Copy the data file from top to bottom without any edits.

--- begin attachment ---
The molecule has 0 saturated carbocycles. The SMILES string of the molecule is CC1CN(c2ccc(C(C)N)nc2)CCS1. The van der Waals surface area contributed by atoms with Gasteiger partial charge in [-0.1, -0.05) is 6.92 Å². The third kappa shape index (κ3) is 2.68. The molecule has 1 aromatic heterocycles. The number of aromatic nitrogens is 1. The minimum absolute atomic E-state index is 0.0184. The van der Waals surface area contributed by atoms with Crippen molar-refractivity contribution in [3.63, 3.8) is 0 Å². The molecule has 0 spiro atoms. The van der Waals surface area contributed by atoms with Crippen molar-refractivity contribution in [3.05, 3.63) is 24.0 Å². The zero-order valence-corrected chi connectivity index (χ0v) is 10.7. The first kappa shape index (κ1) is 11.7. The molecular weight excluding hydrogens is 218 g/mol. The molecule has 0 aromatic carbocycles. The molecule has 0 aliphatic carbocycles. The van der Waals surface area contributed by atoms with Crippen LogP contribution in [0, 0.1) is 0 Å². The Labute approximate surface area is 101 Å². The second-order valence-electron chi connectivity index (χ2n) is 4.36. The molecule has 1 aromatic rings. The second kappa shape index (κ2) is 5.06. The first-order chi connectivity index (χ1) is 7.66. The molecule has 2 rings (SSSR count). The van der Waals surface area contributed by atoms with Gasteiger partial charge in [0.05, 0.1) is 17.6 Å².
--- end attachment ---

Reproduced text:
The molecule has 0 saturated carbocycles. The SMILES string of the molecule is CC1CN(c2ccc(C(C)N)nc2)CCS1. The van der Waals surface area contributed by atoms with Gasteiger partial charge in [-0.1, -0.05) is 6.92 Å². The third kappa shape index (κ3) is 2.68. The molecule has 1 aromatic heterocycles. The number of aromatic nitrogens is 1. The minimum absolute atomic E-state index is 0.0184. The van der Waals surface area contributed by atoms with Crippen molar-refractivity contribution in [3.63, 3.8) is 0 Å². The molecule has 0 spiro atoms. The van der Waals surface area contributed by atoms with Crippen molar-refractivity contribution in [3.05, 3.63) is 24.0 Å². The zero-order valence-corrected chi connectivity index (χ0v) is 10.7. The first kappa shape index (κ1) is 11.7. The molecular weight excluding hydrogens is 218 g/mol. The molecule has 0 aromatic carbocycles. The molecule has 0 aliphatic carbocycles. The van der Waals surface area contributed by atoms with Crippen LogP contribution in [0, 0.1) is 0 Å². The Labute approximate surface area is 101 Å². The second-order valence-electron chi connectivity index (χ2n) is 4.36. The molecule has 1 aromatic rings. The second kappa shape index (κ2) is 5.06. The first-order chi connectivity index (χ1) is 7.66. The molecule has 2 rings (SSSR count). The van der Waals surface area contributed by atoms with Gasteiger partial charge in [0.05, 0.1) is 17.6 Å².